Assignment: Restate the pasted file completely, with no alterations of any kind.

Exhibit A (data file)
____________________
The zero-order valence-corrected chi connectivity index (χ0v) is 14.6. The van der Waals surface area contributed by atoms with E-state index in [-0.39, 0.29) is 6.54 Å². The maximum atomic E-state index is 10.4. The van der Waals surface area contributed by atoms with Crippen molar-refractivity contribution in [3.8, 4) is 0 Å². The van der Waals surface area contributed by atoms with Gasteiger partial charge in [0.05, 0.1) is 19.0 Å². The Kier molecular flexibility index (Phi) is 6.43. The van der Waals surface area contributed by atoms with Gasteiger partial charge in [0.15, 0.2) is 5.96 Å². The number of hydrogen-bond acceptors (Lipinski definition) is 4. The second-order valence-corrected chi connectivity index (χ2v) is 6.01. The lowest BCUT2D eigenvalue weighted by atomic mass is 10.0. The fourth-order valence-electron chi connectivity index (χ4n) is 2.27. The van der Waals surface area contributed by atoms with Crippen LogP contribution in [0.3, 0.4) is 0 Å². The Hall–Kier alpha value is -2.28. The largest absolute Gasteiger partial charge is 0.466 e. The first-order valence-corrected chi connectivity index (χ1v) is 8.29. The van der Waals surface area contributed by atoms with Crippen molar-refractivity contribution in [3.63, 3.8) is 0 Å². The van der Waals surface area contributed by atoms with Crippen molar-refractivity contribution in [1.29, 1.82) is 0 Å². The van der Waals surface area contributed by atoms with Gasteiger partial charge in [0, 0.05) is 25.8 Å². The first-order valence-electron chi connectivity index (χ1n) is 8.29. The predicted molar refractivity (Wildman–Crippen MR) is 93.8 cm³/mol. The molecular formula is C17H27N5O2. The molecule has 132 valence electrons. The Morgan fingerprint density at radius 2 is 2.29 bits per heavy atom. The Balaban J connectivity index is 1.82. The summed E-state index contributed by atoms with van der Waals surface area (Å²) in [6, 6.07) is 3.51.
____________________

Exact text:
The zero-order valence-corrected chi connectivity index (χ0v) is 14.6. The van der Waals surface area contributed by atoms with E-state index in [-0.39, 0.29) is 6.54 Å². The maximum atomic E-state index is 10.4. The van der Waals surface area contributed by atoms with Crippen molar-refractivity contribution in [3.8, 4) is 0 Å². The van der Waals surface area contributed by atoms with Gasteiger partial charge in [0.05, 0.1) is 19.0 Å². The Kier molecular flexibility index (Phi) is 6.43. The van der Waals surface area contributed by atoms with Gasteiger partial charge in [0.15, 0.2) is 5.96 Å². The number of hydrogen-bond acceptors (Lipinski definition) is 4. The second-order valence-corrected chi connectivity index (χ2v) is 6.01. The lowest BCUT2D eigenvalue weighted by atomic mass is 10.0. The fourth-order valence-electron chi connectivity index (χ4n) is 2.27. The van der Waals surface area contributed by atoms with Crippen LogP contribution in [0.3, 0.4) is 0 Å². The Hall–Kier alpha value is -2.28. The largest absolute Gasteiger partial charge is 0.466 e. The first-order valence-corrected chi connectivity index (χ1v) is 8.29. The van der Waals surface area contributed by atoms with Crippen molar-refractivity contribution in [3.63, 3.8) is 0 Å². The van der Waals surface area contributed by atoms with Crippen molar-refractivity contribution in [1.29, 1.82) is 0 Å². The van der Waals surface area contributed by atoms with Gasteiger partial charge in [0, 0.05) is 25.8 Å². The first-order valence-electron chi connectivity index (χ1n) is 8.29. The predicted molar refractivity (Wildman–Crippen MR) is 93.8 cm³/mol. The molecular formula is C17H27N5O2. The molecule has 132 valence electrons. The Morgan fingerprint density at radius 2 is 2.29 bits per heavy atom. The Balaban J connectivity index is 1.82. The summed E-state index contributed by atoms with van der Waals surface area (Å²) in [6, 6.07) is 3.51.